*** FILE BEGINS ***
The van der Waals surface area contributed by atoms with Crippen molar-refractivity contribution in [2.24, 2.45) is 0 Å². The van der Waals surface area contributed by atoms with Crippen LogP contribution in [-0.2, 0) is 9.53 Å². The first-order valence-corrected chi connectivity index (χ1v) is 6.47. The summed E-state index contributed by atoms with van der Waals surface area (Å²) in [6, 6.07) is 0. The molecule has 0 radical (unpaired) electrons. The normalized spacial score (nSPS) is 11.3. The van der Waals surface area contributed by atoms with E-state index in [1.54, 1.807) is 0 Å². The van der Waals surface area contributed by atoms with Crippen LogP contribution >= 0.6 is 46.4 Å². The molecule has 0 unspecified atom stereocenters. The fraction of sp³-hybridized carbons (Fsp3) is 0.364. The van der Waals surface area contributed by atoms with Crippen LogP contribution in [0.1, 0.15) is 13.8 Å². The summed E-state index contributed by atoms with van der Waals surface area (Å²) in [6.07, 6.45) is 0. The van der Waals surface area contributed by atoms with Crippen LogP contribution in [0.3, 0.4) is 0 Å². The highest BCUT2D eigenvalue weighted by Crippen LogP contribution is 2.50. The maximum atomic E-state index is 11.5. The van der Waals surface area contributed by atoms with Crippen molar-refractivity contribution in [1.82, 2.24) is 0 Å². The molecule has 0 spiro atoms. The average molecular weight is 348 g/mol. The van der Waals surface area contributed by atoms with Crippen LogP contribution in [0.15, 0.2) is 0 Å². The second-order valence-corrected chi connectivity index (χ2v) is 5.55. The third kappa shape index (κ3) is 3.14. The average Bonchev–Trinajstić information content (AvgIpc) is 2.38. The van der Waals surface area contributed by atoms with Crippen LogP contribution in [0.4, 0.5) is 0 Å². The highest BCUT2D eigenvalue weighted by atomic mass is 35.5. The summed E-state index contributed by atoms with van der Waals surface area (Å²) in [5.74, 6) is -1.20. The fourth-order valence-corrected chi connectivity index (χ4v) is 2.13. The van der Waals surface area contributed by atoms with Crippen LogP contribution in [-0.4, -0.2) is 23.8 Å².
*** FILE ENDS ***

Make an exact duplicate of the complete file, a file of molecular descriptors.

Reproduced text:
The van der Waals surface area contributed by atoms with Crippen molar-refractivity contribution in [2.24, 2.45) is 0 Å². The van der Waals surface area contributed by atoms with Crippen LogP contribution in [-0.2, 0) is 9.53 Å². The first-order valence-corrected chi connectivity index (χ1v) is 6.47. The summed E-state index contributed by atoms with van der Waals surface area (Å²) in [6, 6.07) is 0. The molecule has 0 radical (unpaired) electrons. The normalized spacial score (nSPS) is 11.3. The van der Waals surface area contributed by atoms with E-state index in [1.54, 1.807) is 0 Å². The van der Waals surface area contributed by atoms with Crippen LogP contribution >= 0.6 is 46.4 Å². The molecule has 0 unspecified atom stereocenters. The fraction of sp³-hybridized carbons (Fsp3) is 0.364. The van der Waals surface area contributed by atoms with Crippen LogP contribution in [0.1, 0.15) is 13.8 Å². The summed E-state index contributed by atoms with van der Waals surface area (Å²) in [6.07, 6.45) is 0. The van der Waals surface area contributed by atoms with Crippen LogP contribution in [0.3, 0.4) is 0 Å². The highest BCUT2D eigenvalue weighted by Crippen LogP contribution is 2.50. The maximum atomic E-state index is 11.5. The van der Waals surface area contributed by atoms with Crippen molar-refractivity contribution in [1.82, 2.24) is 0 Å². The molecule has 0 spiro atoms. The average molecular weight is 348 g/mol. The van der Waals surface area contributed by atoms with Crippen LogP contribution in [0.15, 0.2) is 0 Å². The second-order valence-corrected chi connectivity index (χ2v) is 5.55. The third kappa shape index (κ3) is 3.14. The average Bonchev–Trinajstić information content (AvgIpc) is 2.38. The van der Waals surface area contributed by atoms with Crippen LogP contribution in [0.4, 0.5) is 0 Å². The highest BCUT2D eigenvalue weighted by atomic mass is 35.5. The summed E-state index contributed by atoms with van der Waals surface area (Å²) in [5.74, 6) is -1.20. The fourth-order valence-corrected chi connectivity index (χ4v) is 2.13. The van der Waals surface area contributed by atoms with Crippen LogP contribution in [-0.4, -0.2) is 23.8 Å².